Friday, April 1, 2011

Befriending a feral cat

The perception most people have of feral cats is not good. They are seen by many as lurking creatures who howl all night, prowl among the garbage and use the most available flower bed as a litter box. have attended several seminars on ferals and wrote a newspaper article several years ago about the feral cat population in the tri-county area. One of the most interesting facts I discovered is most ferals are simply house cats, once a pet, who had been either dumped or abandoned by their families and had resorted to surviving the only way they knew how. Many people mistakenly believe cats can survive on their own in the wild and do not worry about dumping a cat like they would a dog or other pet. The safe shelter where I work didn't have any pets until a few days ago. I had watched the cats patrol our parking area on the security cameras at night since I began the midnight shift, but most were unapproachable and I was not sure if there was a colony here, since I normally saw only one or two. Then a week or so ago, a very tall, skinny cat came slinking up to our front door. He was thin, but had a clipped ear to show he had been a TNR (trap-neuter-release) cat from one of the many programs developed just for this purpose. He had been neutered and was very friendly. It was decided he would become our shelter cat. Now, we can't really have a pet in the shelter due to the allergy factor, but we could keep him outside, feed him, make sure he had a bed, etc. I don't have a cat but I LOVE big, orange cats so I named him Pekoe, like the tea. It is a funny thing about Pekoe. He loves to snuggle and be petted. He has never attempted to scratch or get away from any of the residents here and simply curls around your legs, purring and asking for attention. Obviously, at one point he belonged and was dumped out. Pekoe belongs again. He belongs to a safe shelter, where many different residents may pass through, but they all will have someone friendly to greet them when they arrive. He is not a pushy cat and it you are allergic or don't like cats, he seems to sense that and only crawls in laps of people who like him. I wish all people could understand the importance of keep your pet and not dumping them along a road somewhere. Pekoe will receive lots of love and care here. It is too bad he had to live on the street with no love and care for a while. If you are interested in any of these programs to combat the problem of feral cats, please contact your local humane society. They are always in need of volunteers and please spay/neuter your pet. It is the only way we will continue to try and get the ferals of this area under control.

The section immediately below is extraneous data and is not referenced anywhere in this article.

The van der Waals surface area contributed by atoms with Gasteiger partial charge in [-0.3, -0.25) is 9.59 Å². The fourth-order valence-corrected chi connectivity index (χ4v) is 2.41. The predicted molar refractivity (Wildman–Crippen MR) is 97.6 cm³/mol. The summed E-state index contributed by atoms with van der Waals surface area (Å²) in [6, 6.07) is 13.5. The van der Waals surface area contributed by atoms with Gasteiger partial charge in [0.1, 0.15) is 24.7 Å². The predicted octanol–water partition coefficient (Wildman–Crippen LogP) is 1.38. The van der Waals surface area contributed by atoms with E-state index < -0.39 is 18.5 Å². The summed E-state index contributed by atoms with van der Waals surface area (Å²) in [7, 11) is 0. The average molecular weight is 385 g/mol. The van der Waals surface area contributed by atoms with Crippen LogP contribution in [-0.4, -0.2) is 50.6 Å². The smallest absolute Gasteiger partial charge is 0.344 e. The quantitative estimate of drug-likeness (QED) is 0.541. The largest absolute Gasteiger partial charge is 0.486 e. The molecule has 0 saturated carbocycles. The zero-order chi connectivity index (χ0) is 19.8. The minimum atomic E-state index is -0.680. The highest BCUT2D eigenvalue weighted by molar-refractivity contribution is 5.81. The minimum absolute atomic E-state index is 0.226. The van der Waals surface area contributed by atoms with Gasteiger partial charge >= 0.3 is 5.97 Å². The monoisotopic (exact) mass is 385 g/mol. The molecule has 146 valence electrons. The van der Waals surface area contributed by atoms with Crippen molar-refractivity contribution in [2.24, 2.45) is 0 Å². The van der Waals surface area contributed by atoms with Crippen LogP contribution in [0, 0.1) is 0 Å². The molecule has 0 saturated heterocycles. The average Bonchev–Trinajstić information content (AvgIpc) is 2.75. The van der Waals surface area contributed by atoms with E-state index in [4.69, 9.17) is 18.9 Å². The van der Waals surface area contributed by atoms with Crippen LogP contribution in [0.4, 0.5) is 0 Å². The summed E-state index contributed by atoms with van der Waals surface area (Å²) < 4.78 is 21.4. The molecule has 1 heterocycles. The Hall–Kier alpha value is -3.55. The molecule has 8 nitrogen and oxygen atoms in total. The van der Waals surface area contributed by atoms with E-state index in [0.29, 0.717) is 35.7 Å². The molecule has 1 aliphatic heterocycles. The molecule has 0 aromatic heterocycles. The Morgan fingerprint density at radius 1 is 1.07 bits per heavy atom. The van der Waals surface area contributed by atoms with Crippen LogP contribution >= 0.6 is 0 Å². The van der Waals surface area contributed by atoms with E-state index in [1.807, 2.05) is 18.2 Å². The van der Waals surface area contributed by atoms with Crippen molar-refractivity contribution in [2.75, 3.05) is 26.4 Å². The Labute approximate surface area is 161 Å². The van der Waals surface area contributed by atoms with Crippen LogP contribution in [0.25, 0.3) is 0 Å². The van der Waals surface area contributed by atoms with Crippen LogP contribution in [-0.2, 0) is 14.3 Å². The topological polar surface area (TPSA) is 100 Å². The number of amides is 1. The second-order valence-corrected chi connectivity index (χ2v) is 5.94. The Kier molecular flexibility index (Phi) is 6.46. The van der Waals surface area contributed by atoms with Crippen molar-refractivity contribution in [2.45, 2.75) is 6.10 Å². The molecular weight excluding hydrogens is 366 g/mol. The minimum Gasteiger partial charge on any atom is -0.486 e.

1 comment:

Laura said...

I work out of state each summer and there used to be 3 feral cats around the place that I lived. It was obvious that one was a housecat at one point as he loved to be with people and would come inside my place and had no interest in the guinea pig. He would wait for me late each night when I got off work and he would sit on my lap outside and I would pat him until he gave me the signal that he was done and he would get off and I would go inside. The other two not so into being that close, but one would eventually take treats and the other young female wouldn't come close unless with her friend. The amazing thing was that summer after summer they would remember me. I think the young female too remembered that it was the neighbor who found homes for her kittens and I caught her and took her in to be neutered out of my own pocket. I couldn't let her back out unfixed. Showed up last summer... not sure where they were. Neighbors had guesses, hope they are OK.